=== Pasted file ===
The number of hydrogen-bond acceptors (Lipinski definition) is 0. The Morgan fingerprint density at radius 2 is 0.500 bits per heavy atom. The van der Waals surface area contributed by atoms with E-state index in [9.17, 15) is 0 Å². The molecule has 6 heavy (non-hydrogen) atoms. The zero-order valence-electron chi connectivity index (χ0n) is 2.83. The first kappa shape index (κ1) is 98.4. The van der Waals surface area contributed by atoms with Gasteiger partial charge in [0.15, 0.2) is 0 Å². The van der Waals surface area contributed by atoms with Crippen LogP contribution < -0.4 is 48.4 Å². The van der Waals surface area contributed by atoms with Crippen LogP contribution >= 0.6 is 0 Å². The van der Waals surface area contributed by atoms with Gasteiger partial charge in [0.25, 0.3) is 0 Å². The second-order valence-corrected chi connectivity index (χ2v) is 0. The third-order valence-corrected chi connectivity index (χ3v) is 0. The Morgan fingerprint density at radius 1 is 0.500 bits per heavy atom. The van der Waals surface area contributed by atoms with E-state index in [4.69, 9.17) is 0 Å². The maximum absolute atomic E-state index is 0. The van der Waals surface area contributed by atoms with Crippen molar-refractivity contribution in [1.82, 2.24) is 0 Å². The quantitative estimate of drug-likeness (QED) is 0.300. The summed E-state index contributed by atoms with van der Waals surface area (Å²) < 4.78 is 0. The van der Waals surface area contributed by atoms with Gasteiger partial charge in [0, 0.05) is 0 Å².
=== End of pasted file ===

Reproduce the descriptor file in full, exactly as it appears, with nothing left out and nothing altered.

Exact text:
The number of hydrogen-bond acceptors (Lipinski definition) is 0. The Morgan fingerprint density at radius 2 is 0.500 bits per heavy atom. The van der Waals surface area contributed by atoms with E-state index in [9.17, 15) is 0 Å². The molecule has 6 heavy (non-hydrogen) atoms. The zero-order valence-electron chi connectivity index (χ0n) is 2.83. The first kappa shape index (κ1) is 98.4. The van der Waals surface area contributed by atoms with Gasteiger partial charge in [0.15, 0.2) is 0 Å². The van der Waals surface area contributed by atoms with Crippen LogP contribution < -0.4 is 48.4 Å². The van der Waals surface area contributed by atoms with Crippen LogP contribution >= 0.6 is 0 Å². The van der Waals surface area contributed by atoms with Gasteiger partial charge in [0.25, 0.3) is 0 Å². The second-order valence-corrected chi connectivity index (χ2v) is 0. The third-order valence-corrected chi connectivity index (χ3v) is 0. The Morgan fingerprint density at radius 1 is 0.500 bits per heavy atom. The van der Waals surface area contributed by atoms with E-state index in [4.69, 9.17) is 0 Å². The maximum absolute atomic E-state index is 0. The van der Waals surface area contributed by atoms with Crippen molar-refractivity contribution in [1.82, 2.24) is 0 Å². The quantitative estimate of drug-likeness (QED) is 0.300. The summed E-state index contributed by atoms with van der Waals surface area (Å²) < 4.78 is 0. The van der Waals surface area contributed by atoms with Gasteiger partial charge in [0, 0.05) is 0 Å².